CARA SPOSA from RINALDO
Cara sposa, amante cara, dove sei?
Deh! Ritorna a’ pianti miei!
Del vostro Erebo sull’ ara
Colla face del mio sdegno,
Io vi sfido, O spiriti rei!
My dear betrothed, my love, where are you?
Ah! return to these, my tears!
Upon the altar of Erebus,
By the light of my anger
I challenge you, O spirits!
VENTI TURBINI from RINALDO
Venti turbini, prestate le vostre
Ali a questo piè.
Cieli, Numi, il braccio armato
Contro chi pena mi diè!
Whirling winds, lend your swiftness
to my feet.
Heavens, gods, I command you, prepare me for battle
against those who have robbed me of my love!
Two Arias from Rodelinda
• Opera composed: 1725
• Premiere: February 13, 1725, King’s Theatre, London
• Instrumentation: countertenor soloist, 2 oboes, bassoon, continuo (harpsichord and theorbo), strings
• CSO notable performances: These performances are the CSO premiere of arias from Rodelinda.
• Duration: approx. 11 minutes
Rodelinda, premiered in 1725, at the apogee of Handel’s London operatic success, was based by librettist Nicola Francesco Haym on an episode from 7th-century Lombard history (previously rendered into plays by Corneille and Salvi). Rodelinda is wife and queen to Bertarido, who has been deposed by Grimoaldo and forced to flee to Hungary, where he is presumed to have died. Grimoaldo offers himself as a new husband to Rodelinda, but he is refused until he threatens the life of Flavio, her son and the rightful heir to the Lombard throne, a strategy into which he has been goaded by the traitorous Garibaldo. Bertarido, still very much alive, returns to Milan, determined to reclaim his family if not his throne. He makes his presence known to Unolfo, an adviser to Grimoaldo but secretly an ally of Bertarido’s, who goes to the castle to question Garibaldo about his plan to kill Flavio. There Unolfo learns that Rodelinda has been coerced into marrying Grimoaldo and still loves her assumed-late husband. Unolfo sings the buoyant aria Fra tempeste (“Amid the Tempests”) before going to tell Bertarido of his wife’s constancy.
As the opera approaches its climax, Garibaldo urges Grimoaldo to kill Flavio immediately, but Grimoaldo’s resolve wavers as his guilt mounts. Garibaldo, sensing Grimoaldo’s weakness, raises his word to slay him, but Garibaldo is first struck down by Bertarido, who has watched the encounter from a hiding place. In the aria Vivi, tiranno! (“Live, Tirant!”), Bertarido hurls his bloody sword at Grimoaldo’s feet and taunts him to end the life of his rival. Grimoaldo, filled with remorse and gratitude, yields wife, son and the kingdom of Milan back to Bertarido.
FRA TEMPESTE from RODELINDA
Fra tempeste funeste a quest’alma
foriera di calma
già spunta una stella.
E disgombra ogn’ombra di pene
la fè del suo bene,
che splende più bella.
Amid the tempests that afflict his soul
A star has now appeared
To portend calm.
And the constancy of his beloved
Which shines ever more radiantly
Disperses every shadow of grief.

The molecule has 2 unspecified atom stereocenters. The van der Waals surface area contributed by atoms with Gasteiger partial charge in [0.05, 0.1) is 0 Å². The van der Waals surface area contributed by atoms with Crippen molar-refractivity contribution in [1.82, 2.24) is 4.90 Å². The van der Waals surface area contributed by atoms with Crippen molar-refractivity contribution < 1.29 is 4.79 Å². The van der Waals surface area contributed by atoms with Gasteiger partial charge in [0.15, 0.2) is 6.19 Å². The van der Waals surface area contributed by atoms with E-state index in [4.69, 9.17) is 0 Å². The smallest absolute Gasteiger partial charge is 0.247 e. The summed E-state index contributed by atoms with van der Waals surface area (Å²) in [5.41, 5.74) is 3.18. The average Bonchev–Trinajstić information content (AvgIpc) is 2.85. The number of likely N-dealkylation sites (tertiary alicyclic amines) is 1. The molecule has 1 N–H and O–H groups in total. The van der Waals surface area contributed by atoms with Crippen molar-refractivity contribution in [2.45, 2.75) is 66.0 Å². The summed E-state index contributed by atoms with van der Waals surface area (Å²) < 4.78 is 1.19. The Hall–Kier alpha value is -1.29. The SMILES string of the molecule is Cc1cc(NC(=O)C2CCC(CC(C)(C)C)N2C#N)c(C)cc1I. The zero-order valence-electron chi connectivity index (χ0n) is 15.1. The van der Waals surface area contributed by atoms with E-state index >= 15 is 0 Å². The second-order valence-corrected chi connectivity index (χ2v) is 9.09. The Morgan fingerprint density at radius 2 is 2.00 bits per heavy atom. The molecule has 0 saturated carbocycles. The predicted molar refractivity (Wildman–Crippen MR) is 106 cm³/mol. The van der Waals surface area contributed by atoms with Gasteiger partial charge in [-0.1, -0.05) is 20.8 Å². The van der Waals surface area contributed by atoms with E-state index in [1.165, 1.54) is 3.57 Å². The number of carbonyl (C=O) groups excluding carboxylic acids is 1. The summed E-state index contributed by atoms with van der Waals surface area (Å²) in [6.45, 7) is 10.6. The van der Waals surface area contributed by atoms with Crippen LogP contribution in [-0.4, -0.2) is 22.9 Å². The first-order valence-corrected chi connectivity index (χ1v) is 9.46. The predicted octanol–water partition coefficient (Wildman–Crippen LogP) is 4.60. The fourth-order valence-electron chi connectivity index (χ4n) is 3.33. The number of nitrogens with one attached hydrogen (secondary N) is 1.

VIVI, TIRANNO from RODELINDA
Io t’ho scampato!
sfoga il furor.
sol per mostrarti
ch’ho di mia sorte
più grande il cor.
Vivi, tiranno, ecc.
I have saved you!
Slay me, ingrate,
give vent to your fury.
I wished to save you
only to show you
that fate bestowed on me
the nobler heart.
Live, tyrant, etc.
“Gia per la man d’Orlando” from Orlando
• Opera composed: 1732
• Premiere: February 13, 1725, King’s Theatre, London
• Instrumentation: countertenor soloist, 2 solo violas, continuo (harpsichord and theorbo), strings
• CSO notable performances: These performances are the CSO premiere of this aria from Orlando.
• Duration: approx. 6 minutes
Handel based three operas—Orlando (1733), Ariodante (1735) and Alcina (1735)—on Ariosto’s Orlando furioso (1516), the epic Italian poem that weaves a fantastic tale of war, love and chivalry around the legend of Roland (Orlando, in Italian), Charlemagne’s gallant warrior who was charged with protecting Christian Europe from both pagans and invading Muslim Saracens. In Ariosto’s plot, Orlando is tempted to abandon his duty to Charlemagne by his love of the pagan Queen Angelica, but Angelica loves Medoro, a wounded Saracen knight whose life she has saved. Orlando is driven mad by jealousy and despair. In Act III, the sorcerer Zoroastro, foreseeing that Orlando will return to his duty to Charlemagne when his reason has been restored, causes him to meet Angelica in a wooded grove, from which a deep cave descends. Orlando, still crazed, hurls her into its depths and believes he has now rid the world of its worst monsters (recitative: Gia per la man d’Orlando—“Now by Orlando’s hand”). When Orlando lies down to sleep, Zoroastro sprinkles his face with a magic potion that causes his madness to pass when he awakens (aria: Già l’ebro mio ciglio quel dolce liquore—“Drugged by this sweet liquid”). When he does, jealousies are forgotten, his sense of duty is restored, and the opera ends happily.
—All notes by Dr. Richard E. Rodda
GIA PER LA MAN d’ORLANDO from ORLANDO
Gia per la man d’Orlando d’ogni mostro
più rio purgato è il mondo!
Ora giunge la notte dalle cimerie grotte,
ed è seco Morfeo, che i papaveri suoi sul crin
porgendo a gustar di Lete l’onda.
Già l’ebro mio ciglio, quel dolce liquore invita a posar.
Tu, perfido Amore,
volando o scherzando non farmi destar.
Now by Orlando’s hand the world
is rid of its worst monsters!
Night descends from the gloomy caves,
With it comes Morpheus, whose poppies
anoint my head,
And makes me taste the streams of oblivion.
Drugged by this sweet liquid, sleep comes upon me.
You, faithless love,
spinning and mocking, will no longer disturb me.